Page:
About halfway down the main slope from the saddle, we met a group of three heading up. We warned them that they would probably be doing part of their return hike in the dark and they said that they had headlamps and were fine with that and continued on up. At about 2:00 PM, we had pretty much made it all the way down the main slope and looked up to see the group we had passed appear to reach the summit, so that was cool that they made it. We then ran into a pair of young girls on their way up the main slope. They had very minimal gear and no headlamps, so we made sure to tell them that they had nowhere near enough time to make it up and out until well after dark. They fortunately agreed and turned around and hiked back down ahead of us at a faster pace and we eventually lost sight of them.
It seemed like the fast solo hiker and the two girls both ended up bushwhacking their way down into the Delaney Creek Gulch and hooking back up with the main trail below treeline. We decided to make an effort to keep with the actual trail and try to find out where we had taken the wrong turn coming up. We did a good job of following the trail down through the trees, though the snowdrifts were still a foot deep in many places. We eventually managed to follow it back down to the main trail and realized that we were just baaaarely off when we had taken our wrong turn. So basically, when you get to this point on the trail:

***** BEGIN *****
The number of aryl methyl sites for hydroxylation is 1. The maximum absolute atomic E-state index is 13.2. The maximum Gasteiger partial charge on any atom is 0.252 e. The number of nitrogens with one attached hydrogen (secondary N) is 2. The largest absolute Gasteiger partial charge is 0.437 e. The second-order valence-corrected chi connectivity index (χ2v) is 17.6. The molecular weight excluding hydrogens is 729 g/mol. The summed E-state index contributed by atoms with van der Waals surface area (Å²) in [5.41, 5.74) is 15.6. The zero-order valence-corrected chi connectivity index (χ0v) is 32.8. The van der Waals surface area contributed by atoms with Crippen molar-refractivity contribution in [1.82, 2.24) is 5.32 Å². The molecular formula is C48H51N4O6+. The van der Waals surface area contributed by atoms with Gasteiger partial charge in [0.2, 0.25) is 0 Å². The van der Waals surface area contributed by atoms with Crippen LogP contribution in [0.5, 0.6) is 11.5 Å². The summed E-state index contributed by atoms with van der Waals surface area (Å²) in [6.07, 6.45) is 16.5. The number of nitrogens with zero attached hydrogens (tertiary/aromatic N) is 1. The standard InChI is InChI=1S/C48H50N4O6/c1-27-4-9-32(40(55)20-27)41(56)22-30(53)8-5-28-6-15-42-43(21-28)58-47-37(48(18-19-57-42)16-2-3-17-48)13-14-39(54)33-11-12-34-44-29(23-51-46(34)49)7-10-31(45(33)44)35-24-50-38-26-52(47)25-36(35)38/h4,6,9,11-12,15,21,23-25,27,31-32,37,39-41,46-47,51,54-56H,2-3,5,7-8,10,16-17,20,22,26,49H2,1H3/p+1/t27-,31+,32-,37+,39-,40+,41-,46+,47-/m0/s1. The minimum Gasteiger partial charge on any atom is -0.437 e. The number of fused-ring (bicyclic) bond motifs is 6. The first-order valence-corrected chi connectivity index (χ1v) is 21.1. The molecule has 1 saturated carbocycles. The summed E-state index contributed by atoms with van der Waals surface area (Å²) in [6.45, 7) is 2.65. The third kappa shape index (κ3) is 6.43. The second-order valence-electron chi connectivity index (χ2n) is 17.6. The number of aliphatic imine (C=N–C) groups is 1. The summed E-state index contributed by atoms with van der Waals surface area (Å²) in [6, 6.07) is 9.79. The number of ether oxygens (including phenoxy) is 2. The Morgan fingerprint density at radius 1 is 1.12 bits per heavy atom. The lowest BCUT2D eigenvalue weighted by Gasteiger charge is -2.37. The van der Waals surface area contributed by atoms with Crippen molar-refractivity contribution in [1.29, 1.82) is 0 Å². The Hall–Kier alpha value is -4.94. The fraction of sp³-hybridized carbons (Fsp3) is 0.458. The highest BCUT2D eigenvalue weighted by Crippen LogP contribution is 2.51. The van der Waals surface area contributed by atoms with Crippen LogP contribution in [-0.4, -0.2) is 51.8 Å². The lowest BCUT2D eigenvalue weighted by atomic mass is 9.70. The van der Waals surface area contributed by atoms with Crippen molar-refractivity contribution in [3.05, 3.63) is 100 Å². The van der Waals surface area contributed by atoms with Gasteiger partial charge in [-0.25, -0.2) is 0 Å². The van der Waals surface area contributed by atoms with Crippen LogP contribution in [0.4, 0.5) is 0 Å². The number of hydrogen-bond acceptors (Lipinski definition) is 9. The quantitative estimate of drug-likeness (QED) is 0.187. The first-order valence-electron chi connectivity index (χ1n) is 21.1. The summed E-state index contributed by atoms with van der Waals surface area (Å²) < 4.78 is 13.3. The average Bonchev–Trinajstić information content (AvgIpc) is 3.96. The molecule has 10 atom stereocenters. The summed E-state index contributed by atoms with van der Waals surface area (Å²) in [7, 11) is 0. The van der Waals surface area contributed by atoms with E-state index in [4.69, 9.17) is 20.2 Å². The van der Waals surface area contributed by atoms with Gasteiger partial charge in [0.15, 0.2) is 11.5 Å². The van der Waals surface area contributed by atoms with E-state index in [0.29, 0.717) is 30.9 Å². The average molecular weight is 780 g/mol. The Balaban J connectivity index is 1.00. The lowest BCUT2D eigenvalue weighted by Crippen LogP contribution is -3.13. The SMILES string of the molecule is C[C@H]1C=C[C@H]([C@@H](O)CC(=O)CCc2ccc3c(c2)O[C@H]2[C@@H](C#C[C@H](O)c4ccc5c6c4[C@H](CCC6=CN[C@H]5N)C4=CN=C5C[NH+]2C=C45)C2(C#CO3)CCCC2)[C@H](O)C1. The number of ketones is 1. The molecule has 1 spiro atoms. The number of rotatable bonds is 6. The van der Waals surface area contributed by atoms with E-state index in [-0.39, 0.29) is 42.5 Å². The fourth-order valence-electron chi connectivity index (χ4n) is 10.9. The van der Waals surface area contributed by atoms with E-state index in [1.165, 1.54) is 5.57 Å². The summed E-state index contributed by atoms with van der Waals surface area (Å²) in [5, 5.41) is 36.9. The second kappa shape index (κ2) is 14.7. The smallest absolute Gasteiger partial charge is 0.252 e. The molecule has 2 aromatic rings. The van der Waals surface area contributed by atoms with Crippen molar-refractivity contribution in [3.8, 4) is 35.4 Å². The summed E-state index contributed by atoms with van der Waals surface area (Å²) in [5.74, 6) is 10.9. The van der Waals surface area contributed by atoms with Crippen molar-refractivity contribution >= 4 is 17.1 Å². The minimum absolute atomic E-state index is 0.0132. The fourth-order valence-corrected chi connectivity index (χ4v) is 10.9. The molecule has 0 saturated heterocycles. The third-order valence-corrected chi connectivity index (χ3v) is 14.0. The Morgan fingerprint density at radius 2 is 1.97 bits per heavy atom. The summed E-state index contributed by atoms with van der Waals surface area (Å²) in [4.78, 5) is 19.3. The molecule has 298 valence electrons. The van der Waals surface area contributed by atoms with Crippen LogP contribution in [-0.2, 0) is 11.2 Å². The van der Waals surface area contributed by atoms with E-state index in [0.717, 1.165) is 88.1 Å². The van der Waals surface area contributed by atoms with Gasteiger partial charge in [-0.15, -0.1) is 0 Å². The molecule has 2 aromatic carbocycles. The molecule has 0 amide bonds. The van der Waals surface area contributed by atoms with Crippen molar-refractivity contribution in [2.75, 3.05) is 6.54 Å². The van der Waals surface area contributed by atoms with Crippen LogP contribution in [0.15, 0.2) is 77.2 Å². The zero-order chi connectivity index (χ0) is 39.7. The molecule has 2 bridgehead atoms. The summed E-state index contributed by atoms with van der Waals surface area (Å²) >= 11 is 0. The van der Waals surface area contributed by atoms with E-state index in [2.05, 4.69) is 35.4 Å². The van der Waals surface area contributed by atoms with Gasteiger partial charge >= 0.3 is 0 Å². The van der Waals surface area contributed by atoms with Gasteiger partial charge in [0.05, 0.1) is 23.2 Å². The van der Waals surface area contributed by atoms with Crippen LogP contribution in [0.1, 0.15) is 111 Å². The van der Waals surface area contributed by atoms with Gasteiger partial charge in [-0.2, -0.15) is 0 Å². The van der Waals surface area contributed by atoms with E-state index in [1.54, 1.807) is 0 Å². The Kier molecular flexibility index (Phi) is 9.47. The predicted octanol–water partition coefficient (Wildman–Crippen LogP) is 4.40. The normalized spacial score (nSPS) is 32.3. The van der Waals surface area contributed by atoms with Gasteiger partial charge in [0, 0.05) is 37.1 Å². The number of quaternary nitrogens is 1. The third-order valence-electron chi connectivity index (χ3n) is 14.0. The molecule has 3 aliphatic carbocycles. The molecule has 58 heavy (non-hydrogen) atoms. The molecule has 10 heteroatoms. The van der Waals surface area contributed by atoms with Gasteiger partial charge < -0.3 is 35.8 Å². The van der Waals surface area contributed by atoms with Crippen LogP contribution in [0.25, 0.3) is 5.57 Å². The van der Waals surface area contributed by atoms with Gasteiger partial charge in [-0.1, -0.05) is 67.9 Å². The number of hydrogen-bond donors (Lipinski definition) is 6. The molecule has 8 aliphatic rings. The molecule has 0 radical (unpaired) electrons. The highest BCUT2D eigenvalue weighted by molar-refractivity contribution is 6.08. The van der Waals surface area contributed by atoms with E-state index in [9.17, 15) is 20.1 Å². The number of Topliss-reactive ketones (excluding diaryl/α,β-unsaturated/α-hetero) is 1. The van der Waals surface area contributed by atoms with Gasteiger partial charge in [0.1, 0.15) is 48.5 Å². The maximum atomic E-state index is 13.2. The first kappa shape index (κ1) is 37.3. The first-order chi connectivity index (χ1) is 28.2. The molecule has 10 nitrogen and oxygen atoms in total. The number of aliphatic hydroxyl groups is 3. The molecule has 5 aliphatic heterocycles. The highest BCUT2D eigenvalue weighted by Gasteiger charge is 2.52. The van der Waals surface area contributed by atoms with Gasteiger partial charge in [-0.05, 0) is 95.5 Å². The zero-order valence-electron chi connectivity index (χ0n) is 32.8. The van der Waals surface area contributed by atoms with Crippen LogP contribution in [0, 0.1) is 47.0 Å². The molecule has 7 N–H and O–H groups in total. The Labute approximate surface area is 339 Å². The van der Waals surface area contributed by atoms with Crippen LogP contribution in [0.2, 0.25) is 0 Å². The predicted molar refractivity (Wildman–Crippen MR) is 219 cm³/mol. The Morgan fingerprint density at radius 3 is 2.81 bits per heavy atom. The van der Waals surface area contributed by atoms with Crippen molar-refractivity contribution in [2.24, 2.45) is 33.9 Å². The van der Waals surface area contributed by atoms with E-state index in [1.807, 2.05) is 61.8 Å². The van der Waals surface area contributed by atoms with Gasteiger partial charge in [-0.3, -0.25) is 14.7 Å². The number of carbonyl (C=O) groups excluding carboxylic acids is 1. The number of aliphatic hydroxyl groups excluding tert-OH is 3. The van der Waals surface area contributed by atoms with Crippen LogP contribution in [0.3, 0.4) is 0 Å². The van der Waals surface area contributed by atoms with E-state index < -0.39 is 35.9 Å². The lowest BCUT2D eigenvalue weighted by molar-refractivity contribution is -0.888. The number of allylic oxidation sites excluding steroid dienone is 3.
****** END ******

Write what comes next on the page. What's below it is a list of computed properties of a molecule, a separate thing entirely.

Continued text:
You have gone just a few steps slightly too far. Turn around, go a few yards back into the trees and look to the east. You should see a faint suggestion of the main trail (albeit, snow-covered) winding up through the trees on a much gentler slope. When we had come up this way in the morning, there were no tracks at all going up this portion of the trail, but you should be able to see ours coming down if you make it up there before the next big snow. We also tried laying some branches across the "wrong turn" and made a few shoddy cairns as feeble attempts to steer people the right way. But, if you feel like an adventure, you can still take the hard way up that we had done!
At any rate, another snowfall or two, as this hike will become even more difficult, so I‘m very glad I got this one in. As the days are only getting shorter, I‘d say a headlamp is mandatory for this hike from now on. I didn‘t need to use my mountaineering axe, and the snow was still patchy and shallow enough not to make snowshoes worthwhile. Hope you enjoyed this report!
Thumbnails for uploaded photos (click to open slideshow):